Saturday, March 29, 2008
The Texas Baptist Standard, billed as "The Newsmagazine of Texas Baptists" has a surprisingly (to me, at least) perceptive and reasonable article about fundamentalism entitled "Fundamentalists of all stripes want to turn back the clock" by Marv Knox. Some highlights:
[F]undamentalists of every faith share at least one common characteristic -- resistance to modernity. ...It goes on to list other common denominators of fundamentalists. The list includes dogmatic faith; faith serving as a defining identity; fear -- of the different, of change, of ambiguity and of uncertainty; and a will to political power.
"Fundamentalism worldwide is religious anti-modernism," noted Roger Olson, professor of theology at Baylor University's Truett Theological Seminary in Waco. ...
"Ironically, the faith that should elicit a higher form of morality easily descends into giving one permission for the ends to justify the means, because one is fighting for God."Oh, hey! That just described Dr. Michael Egnor and the rest of the Discovery Institute, didn't it?
The distinction between healthy faith and militant religion is narrow, [Dan] Stiver acknowledged.
"A healthy crusader is focused and aggressive but is not so willing to let the end justify the means, keeps loving the enemy at the forefront -- like Martin Luther King Jr. -- and more quickly can identify with and have compassion even for the opponent." ...
People of faith often gravitate to extreme positions because of what they seek in and for themselves, the scholars stressed.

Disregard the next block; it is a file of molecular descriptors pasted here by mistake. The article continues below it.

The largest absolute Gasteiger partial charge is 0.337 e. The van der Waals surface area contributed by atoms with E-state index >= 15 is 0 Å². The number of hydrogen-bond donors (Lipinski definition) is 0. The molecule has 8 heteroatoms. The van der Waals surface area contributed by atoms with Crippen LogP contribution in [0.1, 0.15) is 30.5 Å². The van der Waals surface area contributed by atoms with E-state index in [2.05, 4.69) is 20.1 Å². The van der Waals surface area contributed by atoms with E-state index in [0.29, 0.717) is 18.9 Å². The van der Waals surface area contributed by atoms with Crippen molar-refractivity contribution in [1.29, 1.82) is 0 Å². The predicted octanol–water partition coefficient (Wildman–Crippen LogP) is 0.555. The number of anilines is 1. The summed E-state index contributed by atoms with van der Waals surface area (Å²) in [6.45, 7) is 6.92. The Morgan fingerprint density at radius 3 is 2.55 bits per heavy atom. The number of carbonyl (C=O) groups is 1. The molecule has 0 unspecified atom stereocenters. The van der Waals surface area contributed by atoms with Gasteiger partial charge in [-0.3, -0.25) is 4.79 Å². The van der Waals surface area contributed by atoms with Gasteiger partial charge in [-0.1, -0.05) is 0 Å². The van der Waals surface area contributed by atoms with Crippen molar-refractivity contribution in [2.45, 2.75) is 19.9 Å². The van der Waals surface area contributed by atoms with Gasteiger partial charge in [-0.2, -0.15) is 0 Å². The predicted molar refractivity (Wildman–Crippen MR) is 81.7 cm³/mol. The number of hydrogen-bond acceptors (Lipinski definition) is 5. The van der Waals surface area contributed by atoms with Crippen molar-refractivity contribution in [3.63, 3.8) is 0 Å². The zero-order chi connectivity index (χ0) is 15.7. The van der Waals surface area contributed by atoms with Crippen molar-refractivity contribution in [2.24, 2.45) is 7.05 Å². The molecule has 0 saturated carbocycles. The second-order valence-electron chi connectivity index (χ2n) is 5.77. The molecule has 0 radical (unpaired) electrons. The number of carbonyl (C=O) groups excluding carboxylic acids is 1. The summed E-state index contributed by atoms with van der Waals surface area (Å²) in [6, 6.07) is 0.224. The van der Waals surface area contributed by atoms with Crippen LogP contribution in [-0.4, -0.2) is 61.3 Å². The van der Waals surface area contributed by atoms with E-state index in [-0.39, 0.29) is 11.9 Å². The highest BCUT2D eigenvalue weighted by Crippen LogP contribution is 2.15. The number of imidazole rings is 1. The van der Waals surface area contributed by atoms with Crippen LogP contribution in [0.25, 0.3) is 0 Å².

An external focus on "being against something" provides longed-for identity, Stiver noted. "It's a defensive posture in the sense of often 'circling the wagons.'
"It's usually defined by a pretty tight system of labeling what's right and wrong -- black-and-white thinking. There's good, and there's evil.
"Out of that comes a great deal of energy that motivates one to fight. The sense is you get a lot of fulfillment, identity, purpose and meaning in one's faith from fighting this good fight."
While such behavior manifests itself as theological, "it's more psychological or sociological," Stiver asserted. ...
[F]ear causes some other typical characteristics -- a glorification of the past or of orthodoxy, a certainty about one's own faith or interpretation of one's own faith; an entrenchment mentality, a feeling that 'truth' must be guarded against encroaching heresy and difference, an unwillingness to fellowship with/cooperate with/tolerate those who see faith issues in another way."
I don't know if these "Texas Baptists" are the same people, but it sounds like they might be.
However it happened, it's a good article that, refreshingly, doesn't try to play the Christian exceptionalism card.